Kristina Zakhary, MD: Calibrate, I, I thought about this to be honest, and I think down the road when I’m ready to relinquish the practice and, you know, transition out, I would probably look at taking on a junior staff member and, you know, incorporating them into the practice and then they can grow and then I can slow down and then make an exit that way.

I think that’s the, the way I would do it, rather than, you know, hire somebody because ultimately that person has no obligation to stay with you. But if it’s a junior associate who stands to inherit the entire practice or buy the entire practice from you, then they have more skin in that game.

Catherine Maley, MBA: For sure.

And you have to take your time getting to know them, you know? Mm-hmm. , it’s a marriage boy. It’s, it’s so serious. So I, Yes, I would take, I tread lightly. Yes. . Absolutely. So, let’s talk about, let’s talk about marketing because, and you and I have talked about this, I have spoken in Canada several times, and my talks are a joke in regards to surviving life’s big challenges.

Every time I, I have a strategy, they say, Oh, we can’t do that here. We can’t do that here. We can’t do that here. And. There, Lord. I mean, yeah. Still so many rules. And I’m a marketer. I don’t like lawyers or rules. Mm-hmm. . And so how do you market yourself there with all those limitations on surviving life’s big challenges?

Kristina Zakhary, MD: You play within the, you play within the rules.

So, for example I have to state by law that I am an otolaryngology head and neck surgeon with a special focus in facial plastic and reconstructive. That’s the law. I know it’s a mouthful.

Catherine Maley, MBA: That’s so funny and how it relates to surviving life’s big challenges. Do you know why I, I was on your website and made a big deal. Your headline was otolaryngology.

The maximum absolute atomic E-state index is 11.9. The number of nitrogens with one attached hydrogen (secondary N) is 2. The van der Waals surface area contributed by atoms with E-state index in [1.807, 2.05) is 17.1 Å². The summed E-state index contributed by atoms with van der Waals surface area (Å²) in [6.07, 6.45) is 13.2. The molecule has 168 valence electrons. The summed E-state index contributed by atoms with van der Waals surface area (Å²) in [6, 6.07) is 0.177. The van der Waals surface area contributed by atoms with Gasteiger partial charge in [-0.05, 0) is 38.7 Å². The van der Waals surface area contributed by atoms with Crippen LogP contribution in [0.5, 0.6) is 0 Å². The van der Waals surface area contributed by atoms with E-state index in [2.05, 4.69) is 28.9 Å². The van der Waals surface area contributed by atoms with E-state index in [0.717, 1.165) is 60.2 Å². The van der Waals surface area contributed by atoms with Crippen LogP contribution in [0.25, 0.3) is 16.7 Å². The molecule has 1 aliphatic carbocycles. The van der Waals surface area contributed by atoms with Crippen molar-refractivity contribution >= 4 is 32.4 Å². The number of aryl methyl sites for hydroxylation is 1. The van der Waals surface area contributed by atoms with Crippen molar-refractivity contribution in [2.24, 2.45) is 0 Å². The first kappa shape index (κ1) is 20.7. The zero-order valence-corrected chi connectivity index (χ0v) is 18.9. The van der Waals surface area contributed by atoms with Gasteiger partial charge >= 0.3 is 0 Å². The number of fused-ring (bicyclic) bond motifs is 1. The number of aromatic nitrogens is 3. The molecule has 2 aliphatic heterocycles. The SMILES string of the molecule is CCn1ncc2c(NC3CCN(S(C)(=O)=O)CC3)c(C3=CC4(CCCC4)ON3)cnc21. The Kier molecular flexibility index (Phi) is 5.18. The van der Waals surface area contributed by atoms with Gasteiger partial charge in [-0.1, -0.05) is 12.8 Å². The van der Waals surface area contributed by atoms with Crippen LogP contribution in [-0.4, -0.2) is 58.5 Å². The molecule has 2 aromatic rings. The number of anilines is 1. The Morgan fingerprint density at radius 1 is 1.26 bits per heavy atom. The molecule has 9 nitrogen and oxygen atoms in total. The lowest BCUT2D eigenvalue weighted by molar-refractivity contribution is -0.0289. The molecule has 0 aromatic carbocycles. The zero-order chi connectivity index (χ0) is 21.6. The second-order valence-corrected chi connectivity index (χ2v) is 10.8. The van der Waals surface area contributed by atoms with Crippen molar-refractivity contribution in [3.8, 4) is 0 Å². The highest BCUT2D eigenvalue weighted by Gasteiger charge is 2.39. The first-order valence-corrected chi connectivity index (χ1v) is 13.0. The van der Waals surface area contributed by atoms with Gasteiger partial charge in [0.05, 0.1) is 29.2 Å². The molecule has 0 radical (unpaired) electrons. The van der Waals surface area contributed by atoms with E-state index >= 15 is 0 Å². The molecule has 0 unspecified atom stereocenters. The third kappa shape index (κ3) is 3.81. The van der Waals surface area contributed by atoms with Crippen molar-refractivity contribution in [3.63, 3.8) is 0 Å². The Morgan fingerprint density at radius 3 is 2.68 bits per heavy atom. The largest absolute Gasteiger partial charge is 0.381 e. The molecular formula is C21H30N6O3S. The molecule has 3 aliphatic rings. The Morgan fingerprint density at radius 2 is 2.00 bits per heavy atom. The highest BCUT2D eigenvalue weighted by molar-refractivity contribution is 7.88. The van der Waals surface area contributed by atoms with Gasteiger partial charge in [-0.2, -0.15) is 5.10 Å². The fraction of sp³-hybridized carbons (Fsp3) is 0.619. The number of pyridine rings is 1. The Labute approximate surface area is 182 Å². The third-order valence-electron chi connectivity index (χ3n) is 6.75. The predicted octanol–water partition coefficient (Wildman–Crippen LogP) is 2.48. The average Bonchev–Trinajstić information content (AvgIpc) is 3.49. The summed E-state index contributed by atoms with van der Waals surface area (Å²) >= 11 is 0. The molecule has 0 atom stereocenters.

Kristina Zakhary, MD: But there’s a big turf four, you know, and the plastic surgeons raised a big fuss not just where I live, not just in my province, but in several other provinces. So that is one of the main standards of advertising that I have to abide by. And that’s fine. I don’t mind abiding within the rules. I’m not embarrassed.

I don’t feel less than, I think they feel like if I say that, that people might think that I’m less than a plastic surgeon and that’s fine. Like that’s, that’s their opinion. I don’t feel that way. In fact, I think that gives me a leg up. If somebody wants to have a nose, Surgery or a, you know, a face tightening or a neck lift, Who are you going to go to?

Are you going to go to somebody who does breast implants and you know, hand surgery and tummy tucks all day? Are you going to go to somebody who’s been trained and specifically focused on surgery of the head and neck and noses? I mean, obviously you’re going to go to the person who has the most experience and the most training.

So I wear it as a badge of honor. Like it was supposed to be as a mm, you’re less than us. So you have to mention that somewhere that you’re less than. I don’t see it. I’m very proud. I’m very proud of my training. I’m very proud of my experience. I’m very proud to advertise it. Another thing that we’re not allowed to do is put testimonials.

So I had a website page that was just dedicated to testimonials for my patients, but then I had to, you know, delete that because p. Local plastic surgeon took me to the college and made a, you know, complaint about my website, so I had to take that off. I also had to remove the part of my website pertaining to Botox injections because in Canada you are not allowed to advertise a drug that’s offered under Alberta Health.

Canada. I don’t know, some sort of, you’re not allowed to advertise that Botox reduces wrinkles. You’re not allowed to do that, so you’re only allowed to say that you perform Botox injections. So those are just some of the limitations that, But I, I play within the rules. I do not like to get in trouble.

I’m a rule follower. And so if somebody points out something that I’m, you know, straying outside the lines, then I quickly correct my path. And I’ve always been a role follower. I think I will always be a role follow.

Catherine Maley, MBA: Well, especially up there, your competitors will keep you, you know, hold you to the fire, you know your piece of the fire and in surviving life’s big challenges.

Kristina Zakhary, MD: But I have confidence in myself and I have confidence in my training. So you, they can throw whatever they want to throw my way. I will come out on top because I have confidence in what I do and how I do it. I go by the book.

Catherine Maley, MBA: And you have integrity and, and they can’t play with that, you know, that you keep, you’re doing, I also remember in Canada, all of the me spas or the doctors had a, a practice, but then they had like a me spa type building next door because it, they couldn’t sell skin care products only.

The Met Bomb Park COO or something. I just thought you, you got some rules up there in regards to surviving life’s big challenges.